10.2 Tropical Storms

Assignment Outcomes

  • Analyze the tracks of hurricanes in 2005 to compare wind speed to the atmospheric pressure within the hurricane and sea surface temperature.
  • Determine the impact of atmospheric pressure and sea surface temperature on hurricane strength.

Where and how do tropical storms form?

Step 1: Read the story map, Tropical Cyclone Wind Exposure in the United States.

Step 2: Go to the ArcGIS Online map, Tropical Storms, and explore the map.

Step 3: With the Details button underlined, click the button, Show Contents of Map (Content).

Step 4: Check the box next to the layer name, Hurricanes Wind Strength.

Step 5: Click any point on the paths of each hurricane.

  • What information is stored for each point along the way?

Step 6: All hurricanes start as tropical depressions (TD). Hover on the layer name and click the button, Filter. Build the expression field – Is – value/unique. If value, enter TD. If unique, scroll down to choose a hurricane name. Click Apply Filter, and then click Zoom To.

Step 7: Where do most Atlantic storms reach TD status?

How does atmospheric pressure relate to wind speed in hurricanes?

The 2005 Atlantic storms caused $160 billion in damage and 3,913 deaths. Winds cause property damage by blowing off roofs or collapsing buildings, but they also push the surface of the water into a storm swell. Homes and small buildings do not stand a chance against storm-driven ocean swells. Winds are generated by greater differences in atmospheric pressure and the geographic size of the low pressure.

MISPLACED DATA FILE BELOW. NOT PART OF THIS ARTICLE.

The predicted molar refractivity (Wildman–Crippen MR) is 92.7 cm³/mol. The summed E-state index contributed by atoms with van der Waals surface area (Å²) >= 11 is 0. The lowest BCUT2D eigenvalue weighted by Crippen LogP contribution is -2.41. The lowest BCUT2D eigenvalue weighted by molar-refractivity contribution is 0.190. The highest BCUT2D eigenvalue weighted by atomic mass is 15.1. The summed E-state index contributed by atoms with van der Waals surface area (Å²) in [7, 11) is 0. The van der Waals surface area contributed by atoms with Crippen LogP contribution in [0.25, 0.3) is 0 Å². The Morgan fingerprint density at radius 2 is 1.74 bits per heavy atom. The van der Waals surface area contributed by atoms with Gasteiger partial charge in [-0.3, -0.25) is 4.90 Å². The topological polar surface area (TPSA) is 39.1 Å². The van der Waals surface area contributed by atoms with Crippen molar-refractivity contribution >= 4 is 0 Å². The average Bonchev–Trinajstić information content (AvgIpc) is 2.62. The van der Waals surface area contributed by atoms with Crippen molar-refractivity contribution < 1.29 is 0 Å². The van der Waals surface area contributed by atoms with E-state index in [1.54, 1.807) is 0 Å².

Step 8: Hover on the layer name, Hurricane Wind Strength. Click the button, Show Table.

Step 9: In the Hurricane Wind Strength table, click the WIND_KTS (wind speed in knots) column header.

Step 10: Click Sort Ascending.

  • As you scroll down the table, how does the atmospheric pressure column change relative to wind speed?

What determines the path a storm takes?

  • Are there areas where low pressures do not have as strong of winds?
  • Why do wind speeds slow down over land?

Step 11: Close the Hurricane Wind Strength table.

Where do tropical storms get such strength?

Step 12: Click the button, Bookmark. Select Strengthening zone.

Step 13: Turn on the layer, Sea Temperature 05 (degs C).

Step 14: Click the layer name, Sea Temperature 05 (degs C). Click AvSeaTemp05 to expand the legend.

  • At what temperature do tropical storms consistently pick up energy?

What other areas of the world have good conditions for tropical storms?

Step 15: Hover on the layer name. Click the button, Filter. Build the expression field – Is – value/unique. If value, enter TD. If unique, scroll down to choose a hurricane name. Click Apply Filter, and then click Zoom To.

Step 16: Click each dot. On a whiteboard, create a table of wind speeds and pressure.

Step 17: Create a graph of wind speed vs. atmospheric pressure. Wind speed should be on the x-axis, and atmospheric pressure should be on the y-axis.

  • What type of relationship do these two variables have?

Step 18: Click the Home button to zoom out to the entire world.

  • List two other areas in the world that would be possible targets for tropical storms?

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